Nov 28, 2019

Energy | Oil | Oil Price Report: Oil falls as US rights bill fuels tensions with China

3-4 minutes - Source: CNBC




GP: US Oil workers Oil Boom in Texas's Permian Basin 1
Workers extracting oil from oil wells in the Permian Basin in Midland, Texas on May 1, 2018.
Benjamin Lowy | Getty Images

Oil prices fell for a second day on Thursday after official data showed U.S. crude and gasoline stocks rose and President Donald Trump signed into law a bill backing protesters in Hong Kong, fueling tensions with China.
Brent crude was down 19 cents, or 0.3%, at $63.87 a barrel by 0854 GMT, having dropped 0.3% on Wednesday.
West Texas Intermediate crude fell 33 cents, or 0.6%, to $57.78, after losing 0.5% in the previous session.
China warned the United States that it would take “firm countermeasures” in response to U.S. legislation backing anti-government protesters in Hong Kong.
Investors are concerned that the move might delay further a preliminary agreement between the United States and China to put an end to their trade war that has slowed global economic growth, and consequently consumption of oil.
“The approval of the Hong Kong legislation backing protesters is likely to put the trade agreement into question as China has reiterated its threat of retaliation,” said Hussein Sayed, chief market strategist at FXTM.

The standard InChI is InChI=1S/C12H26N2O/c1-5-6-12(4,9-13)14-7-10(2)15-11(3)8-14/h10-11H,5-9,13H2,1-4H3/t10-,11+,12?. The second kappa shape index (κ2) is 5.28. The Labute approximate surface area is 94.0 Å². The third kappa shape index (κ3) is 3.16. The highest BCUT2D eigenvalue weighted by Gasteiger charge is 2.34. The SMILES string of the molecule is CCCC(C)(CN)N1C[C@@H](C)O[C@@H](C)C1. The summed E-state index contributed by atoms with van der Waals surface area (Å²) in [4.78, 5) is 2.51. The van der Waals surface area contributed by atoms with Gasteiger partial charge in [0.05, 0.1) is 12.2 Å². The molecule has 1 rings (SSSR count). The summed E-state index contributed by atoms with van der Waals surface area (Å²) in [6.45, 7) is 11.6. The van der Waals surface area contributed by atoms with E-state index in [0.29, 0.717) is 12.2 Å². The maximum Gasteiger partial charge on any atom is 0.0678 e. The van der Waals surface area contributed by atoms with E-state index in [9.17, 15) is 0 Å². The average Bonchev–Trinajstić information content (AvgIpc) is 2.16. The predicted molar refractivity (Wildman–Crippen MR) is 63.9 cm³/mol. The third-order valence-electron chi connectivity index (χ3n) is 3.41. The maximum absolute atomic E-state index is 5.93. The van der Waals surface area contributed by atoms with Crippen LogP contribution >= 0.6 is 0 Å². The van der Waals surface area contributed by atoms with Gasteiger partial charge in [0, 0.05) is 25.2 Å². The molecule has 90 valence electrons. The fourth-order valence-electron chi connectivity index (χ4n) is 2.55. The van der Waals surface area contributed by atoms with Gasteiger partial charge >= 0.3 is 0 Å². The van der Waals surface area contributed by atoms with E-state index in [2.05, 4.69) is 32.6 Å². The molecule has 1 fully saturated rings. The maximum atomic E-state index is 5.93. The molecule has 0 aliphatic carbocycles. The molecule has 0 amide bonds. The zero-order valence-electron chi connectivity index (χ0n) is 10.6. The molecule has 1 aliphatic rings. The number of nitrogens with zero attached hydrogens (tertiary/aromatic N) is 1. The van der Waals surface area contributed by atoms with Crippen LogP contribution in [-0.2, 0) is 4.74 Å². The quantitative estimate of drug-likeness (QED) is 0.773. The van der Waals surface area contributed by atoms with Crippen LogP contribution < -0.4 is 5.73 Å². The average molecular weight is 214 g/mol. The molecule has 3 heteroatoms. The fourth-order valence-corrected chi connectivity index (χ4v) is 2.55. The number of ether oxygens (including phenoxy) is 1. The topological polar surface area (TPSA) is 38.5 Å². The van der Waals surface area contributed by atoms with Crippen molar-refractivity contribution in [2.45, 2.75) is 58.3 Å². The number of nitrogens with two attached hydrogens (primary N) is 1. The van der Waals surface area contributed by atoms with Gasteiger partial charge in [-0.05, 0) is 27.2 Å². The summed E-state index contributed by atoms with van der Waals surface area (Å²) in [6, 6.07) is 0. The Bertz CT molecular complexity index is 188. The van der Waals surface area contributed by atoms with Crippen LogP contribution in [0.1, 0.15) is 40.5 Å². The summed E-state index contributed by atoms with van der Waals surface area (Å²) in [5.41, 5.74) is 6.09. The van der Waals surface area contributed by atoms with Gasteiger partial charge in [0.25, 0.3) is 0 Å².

“If investors suspect that the trade agreement is under real danger, expect to see a sharp sell-off in December. For now, investors are taking a wait-and-see approach.”
Crude stockpiles in the United States swelled by 1.6 million barrels last week as production rose to a record 12.9 million barrels per day (bpd) and refinery runs slowed, the Energy Information Administration said. Analysts in a Reuters poll had forecast a drop of 418,000 barrels.
Investors have also been focusing on next week’s meeting of the Organization of the Petroleum Exporting Countries and allies including Russia, a group known as OPEC+, which have been withholding production to support prices.
“We expect OPEC+ to roll over its current production-cut deal, which is set to expire at the end of March, by three to six months,” UBS oil analyst Giovanni Staunovo said. “The upshot is that deeper cuts by the entire membership are unlikely.”
Reuters reported that Russia may call on OPEC+ to exclude condensate — a high-premium light oil mainly extracted during gas production — from its crude oil production numbers.
Russian Energy Minister Alexander Novak said on Thursday there was no decision yet on this issue.

“We are holding discussions, making calculations,” Novak told reporters.
In the United States, energy services company Baker Hughes reported that the country’s oil drillers reduced the number of drilling rigs for a record 12th month in a row.

Nov 27, 2019

Energy | Oil | Oil Price Report: Oil snaps 2-day win streak on surprise US inventory build

3-4 minutes - Source: CNBC




GP: Tullow Oil 190812 EU
The Tullow Oil Plc Prof. John Evans Atta Mills Floating Production Storage and Offloading vessel sits docked in Singapore on Jan. 21, 2016.
Nicky Loh | Bloomberg | Getty Images
Oil eased on Wednesday after a report showing U.S. crude inventories grew unexpectedly last week and gasoline stocks surged, but losses were limited by optimism that a U.S.-China trade deal would be reached soon.
Brent crude futures fell 27 cents, or 0.4%, to settle at $64.00 a barrel. U.S. West Texas Intermediate crude fell 30 cents, or 0.5%, to settle at $58.11 a barrel.
WTI trade volumes were also on track to be lower for the week ahead of the U.S. Thanksgiving holiday.